The last week has a been a festival of algebra & geometry action for my dear husband John, who’s been studying up a storm in preparation for the GRE exam. For anyone unfamiliar, the GRE is a ~2.5 hour exam whose successful completion is a requirement for most graduate schools in the US. (This with the exception of biz schools– MBA candidates have their own version of hell that I went through last year known as the GMAT.)
John’s looking to start a master’s degree either next fall or the subsquent spring when we return to the Washington DC area, so he kicked off the application process by signing up to take the GRE here in Mexico City this past Tuesday, Sept 29. I was a strong advocate of the “study for two weeks & see how it goes” approach, which I employed on the GMAT. I recommend this tactic for the following people/reasons:
- Who: you’re pretty good at standardized tests, a skill beaten into you many moons ago
- Who: you used to be good at math, and hopes are high it will come back to you quickly
- Who: you read a lot of drivel online or in (gasp) actual books, which has driven your vocabularly up above average
- Why: even if you plan to study for 3 months in advance, you really won’t do anything prior to 2 weeks before the test anyway
- Why: if you only study for 2 weeks, it gives you a great excuse if you totally shit the bed the day of the test….
- You can just tell all your family/friends “Well, due to the pressures of my [INSERT NAME HERE OF SUPER IMPORTANT JOB THAT WORLD CANNOT LIVE WITHOUT], I was only able to study for two weeks so I simply had insufficient time to fill my brain with absolute drivel that I will never use again after this exam.”
John went with the more-advanced “study for about 9 days” strategy, thinking himself ready to go after having purchased a Princeton Review GRE study guide when we were back in the States earlier this month. Little did he know that the Princeton Review’s primary math review strategy was not so much focused on “learn the math”, but rather the time-honored “Guess and check” approach. Seriously. Here’s a great example from the book:
3[3a + (5a + 7a)] – (5a + 7a) =
Princeton Review recommends you pick a random number, substitute it for a, get a result, and then guess-n-check, plugging that same number into all 5 of the answers until you get a result that matches. Which, P.S., will take WAY longer than just simplifying that equation. The book states “Plugging-in is foolproof. Algebra isn’t.” Thanks, geniuses. (Full disclosure: both my parents are math teachers, so I may be biased against stupid approaches that don’t actually require you to use the algebra that you’re being tested on in the first place.)
After such a helpful math tutorial, you can imagine the tension that mounted after he downloaded some extra math sample tests from the wittily-named 800Score.com website 3 days before the test, which turned out to be “hard as sh*t”. We managed to rationalize that since they are selling tutoring services, it is in their best interest to make you feel dumb as rocks so you buy more crap from them. Not happening, 800Score.com; we see through your lies.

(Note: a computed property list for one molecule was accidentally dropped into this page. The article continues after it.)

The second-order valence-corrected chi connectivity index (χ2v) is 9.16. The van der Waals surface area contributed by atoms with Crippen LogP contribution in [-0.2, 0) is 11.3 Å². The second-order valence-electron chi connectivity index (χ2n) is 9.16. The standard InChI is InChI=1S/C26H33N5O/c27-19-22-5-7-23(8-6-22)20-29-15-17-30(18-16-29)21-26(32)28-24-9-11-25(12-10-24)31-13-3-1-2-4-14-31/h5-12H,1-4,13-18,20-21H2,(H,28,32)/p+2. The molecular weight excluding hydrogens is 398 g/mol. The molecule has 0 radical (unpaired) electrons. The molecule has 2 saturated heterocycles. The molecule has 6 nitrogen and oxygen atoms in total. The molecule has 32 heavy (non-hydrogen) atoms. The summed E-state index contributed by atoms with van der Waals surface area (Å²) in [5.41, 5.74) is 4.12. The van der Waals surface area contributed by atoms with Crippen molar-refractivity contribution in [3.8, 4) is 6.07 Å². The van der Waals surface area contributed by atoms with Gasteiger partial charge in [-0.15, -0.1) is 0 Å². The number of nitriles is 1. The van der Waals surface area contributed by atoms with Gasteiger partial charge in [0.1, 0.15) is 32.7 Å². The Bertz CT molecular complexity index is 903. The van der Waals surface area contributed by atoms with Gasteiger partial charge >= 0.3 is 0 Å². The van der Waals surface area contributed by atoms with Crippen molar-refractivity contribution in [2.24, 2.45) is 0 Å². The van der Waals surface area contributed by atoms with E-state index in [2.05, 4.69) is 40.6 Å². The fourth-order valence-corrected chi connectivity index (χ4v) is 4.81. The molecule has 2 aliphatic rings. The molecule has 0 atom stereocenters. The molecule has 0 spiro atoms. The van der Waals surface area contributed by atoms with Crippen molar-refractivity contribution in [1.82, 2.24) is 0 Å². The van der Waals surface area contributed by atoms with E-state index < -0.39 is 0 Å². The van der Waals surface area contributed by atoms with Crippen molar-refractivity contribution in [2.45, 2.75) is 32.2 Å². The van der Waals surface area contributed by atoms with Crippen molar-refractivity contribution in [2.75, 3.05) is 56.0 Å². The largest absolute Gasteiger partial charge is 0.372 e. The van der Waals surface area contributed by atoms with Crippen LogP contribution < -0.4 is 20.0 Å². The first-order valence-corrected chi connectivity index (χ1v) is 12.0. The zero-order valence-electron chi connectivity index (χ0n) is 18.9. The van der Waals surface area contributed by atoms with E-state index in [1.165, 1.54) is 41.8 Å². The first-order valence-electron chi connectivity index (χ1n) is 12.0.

As it turned out, John did a stellar job on the verbal & math sections, now only awaiting word of his score on the 2 essays from the written section. His two scores were both above average for the programs into which he’ll be applying, meaning he has no need to retake this pesky test. Yipee!!
All of this is a round-about way of sharing that I felt he deserved a proper celebratory dinner when he got home Tuesday night. I resurrected a few avocados into a small batch of guacamole, and set out a handful of smoked almonds that I’d whipped up in our stovetop-smoker that morning. Upon his arrival, I plopped him down on the couch with those + a gin and tonic to watch his favorite scene from Flight of the Conchords, which contains best-song-ever, “The Most Beautiful Girl in the Room“. (it merits a watch, people; click on the link)
As I listened to him happily singing along, a bag of fresh green beans emerged from hiding in our crisper and were blanched & dotted generously with butter. I had broken out the smoker again that afternoon to make a Smoked Tomatillo sauce, which turned out to be amazing, so I cooked up some chile-lime-marinated chicken & a few pieces of salmon to serve as vehicles for the salsa. A few slices of tasty green-olive bread from stellar bakery Da Silva, and we were good to go.
EXCEPT FOR… the crowning glory, the piéce de résistance, if you will. I picked up this little number on an afternoon trip w/friend Lesley as part of her effort to identify the top bakery and/or concha roll in Mexico City (see results here). While she was tracking down conchas, I was instantly struck by the beauty of a white dog formed out of coconut-flavored gelatin. A dalmatian, to be specifc. Genius!
As we finished up dinner, I snuck off to the kitchen to retrieve the Perro de Gelatina. Needless to say, John was appropriately impressed with his reward dessert. I felt it truly conveyed the message of “Nice job on your GRE”, as only a dog made out of jello can. In fact, when John made the dog jiggle (v. lifelike) with his fork, you could almost hear it barking “Ronradurations!” (dog for congratulations).
We found the Perro de Gelatina to be a tasty, light dessert. That is, until he tried to run away. Dogs will be dogs.
In interest of marital harmony, here’s a completely unrelated photo where I look like a jackass in front of a tugboat in San Francisco: